This week, the Scottish Parliament will debate the use of stink pits in a motion put forward by Christine Grahame MSP. The Stink Pits Stink debate will be a chance for MSPs to discuss these pits which are used across the country as a fundamental part of predator control on shooting estates.
If you’ve never been out on a shooting estate before then you may be unfamiliar with what one actually looks like. Stink pits are dug by gamekeepers and filled with bait such as wildlife carcasses, fish heads and other animal remains. The smell of decomposing animals is then used to lure foxes towards the bait and snares are set to catch them as they approach.
The majority of people who have seen stink pits would describe them as disgusting and unhygienic, but they are completely legal in Scotland. They are also very much in favour of the shooting industry. While farmers in Scotland are not permitted to bury livestock on their land (other than designated remote areas in the Highlands and Islands), gamekeepers are free to kill and dump piles of dead animals as bait to kill even more animals.
OneKind is calling for the use of stink pits to be reviewed as a matter of urgency. Together we want to see stink pits banned altogether on ethical, animal welfare and public health grounds.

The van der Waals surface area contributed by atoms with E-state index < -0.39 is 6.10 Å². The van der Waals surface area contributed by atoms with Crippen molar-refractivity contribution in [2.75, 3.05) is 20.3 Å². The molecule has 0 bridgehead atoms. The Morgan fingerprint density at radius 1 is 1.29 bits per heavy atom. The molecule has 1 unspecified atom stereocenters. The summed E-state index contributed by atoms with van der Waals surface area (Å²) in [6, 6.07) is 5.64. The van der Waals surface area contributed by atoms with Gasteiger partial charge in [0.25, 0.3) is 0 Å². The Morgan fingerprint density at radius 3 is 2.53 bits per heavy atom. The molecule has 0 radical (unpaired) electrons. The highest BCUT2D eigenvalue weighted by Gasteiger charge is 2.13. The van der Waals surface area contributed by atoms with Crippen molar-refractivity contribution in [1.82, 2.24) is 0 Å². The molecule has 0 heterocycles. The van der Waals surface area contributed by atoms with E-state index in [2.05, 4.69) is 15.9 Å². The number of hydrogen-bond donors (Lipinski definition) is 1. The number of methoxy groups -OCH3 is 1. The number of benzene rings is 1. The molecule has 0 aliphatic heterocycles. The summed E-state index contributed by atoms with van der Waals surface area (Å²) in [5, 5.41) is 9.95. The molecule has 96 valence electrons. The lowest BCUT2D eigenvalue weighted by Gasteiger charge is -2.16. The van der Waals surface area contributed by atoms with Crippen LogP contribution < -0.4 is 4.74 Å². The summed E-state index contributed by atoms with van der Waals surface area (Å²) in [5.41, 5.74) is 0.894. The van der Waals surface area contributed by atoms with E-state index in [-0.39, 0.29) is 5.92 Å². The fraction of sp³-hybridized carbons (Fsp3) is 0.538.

Here’s five of the most disgusting stink pits we’ve come across to give you an idea of what they’re really like.
1. Leadhills Estate, South Lanarkshire – November 2016
These two foxes were found by OneKind staff following a report by a member of the public who had discovered a fox caught in a snare. They found the fox already dead and placed in the stink pit next to a young fox who had a snare around its muzzle. There were 3 snares set around the stink pit to catch other animals that followed the scent of the dead foxes.
2. Glen Ogil Estate, Angus – May 2011
Twenty active snares were found in woodland in Angus by a field officer. Just beside the line of snares was a dead decomposing fox that had been thrown over a tree stump. Another dead fox was found nearby with a snare still around its neck.
3. Marchmont Estate, Berwickshire – October 2015
A dozen pink-footed geese were found in a stink pit in Berwickshire. These birds are protected between February and September suggesting they were shot and dumped in the stink pit as soon as the season opened.
4. Glen Almond Estate, Perthshire – June 2016
This container full of whole salmon was discovered in the Glen Almond Estate in Perthshire. A snare had been set in a wall of branches to catch animals attracted by the smell from the stink pit.
5. Glen Turret Estate, Perthshire – June 2016
This stink pit was found after a member of the public reported seeing snares near a reservoir. The pit contained deer, pheasant, crows, fresh salmon and a fox. This cat looked as if it had only just been killed due to lack of decomposition. Two snares were set in gaps around the pit to catch any animals.